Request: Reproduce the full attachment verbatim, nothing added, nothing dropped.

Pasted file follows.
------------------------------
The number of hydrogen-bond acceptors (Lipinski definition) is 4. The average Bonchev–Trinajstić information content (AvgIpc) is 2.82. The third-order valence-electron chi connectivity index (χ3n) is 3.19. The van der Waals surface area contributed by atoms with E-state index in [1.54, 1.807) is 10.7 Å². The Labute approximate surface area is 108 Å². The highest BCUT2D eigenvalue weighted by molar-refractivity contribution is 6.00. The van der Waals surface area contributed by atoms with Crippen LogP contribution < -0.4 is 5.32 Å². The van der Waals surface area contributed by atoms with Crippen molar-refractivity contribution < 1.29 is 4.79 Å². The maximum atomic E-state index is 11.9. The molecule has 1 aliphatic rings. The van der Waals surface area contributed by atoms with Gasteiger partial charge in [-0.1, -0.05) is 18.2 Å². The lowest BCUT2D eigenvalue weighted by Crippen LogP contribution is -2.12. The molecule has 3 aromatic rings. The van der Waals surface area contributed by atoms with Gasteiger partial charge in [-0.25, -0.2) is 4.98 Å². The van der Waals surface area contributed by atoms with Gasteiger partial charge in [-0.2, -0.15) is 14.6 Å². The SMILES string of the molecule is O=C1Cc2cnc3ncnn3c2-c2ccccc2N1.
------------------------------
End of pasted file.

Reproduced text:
The number of hydrogen-bond acceptors (Lipinski definition) is 4. The average Bonchev–Trinajstić information content (AvgIpc) is 2.82. The third-order valence-electron chi connectivity index (χ3n) is 3.19. The van der Waals surface area contributed by atoms with E-state index in [1.54, 1.807) is 10.7 Å². The Labute approximate surface area is 108 Å². The highest BCUT2D eigenvalue weighted by molar-refractivity contribution is 6.00. The van der Waals surface area contributed by atoms with Crippen LogP contribution < -0.4 is 5.32 Å². The van der Waals surface area contributed by atoms with Crippen molar-refractivity contribution < 1.29 is 4.79 Å². The maximum atomic E-state index is 11.9. The molecule has 1 aliphatic rings. The van der Waals surface area contributed by atoms with Gasteiger partial charge in [-0.1, -0.05) is 18.2 Å². The lowest BCUT2D eigenvalue weighted by Crippen LogP contribution is -2.12. The molecule has 3 aromatic rings. The van der Waals surface area contributed by atoms with Gasteiger partial charge in [-0.25, -0.2) is 4.98 Å². The van der Waals surface area contributed by atoms with Gasteiger partial charge in [-0.2, -0.15) is 14.6 Å². The SMILES string of the molecule is O=C1Cc2cnc3ncnn3c2-c2ccccc2N1.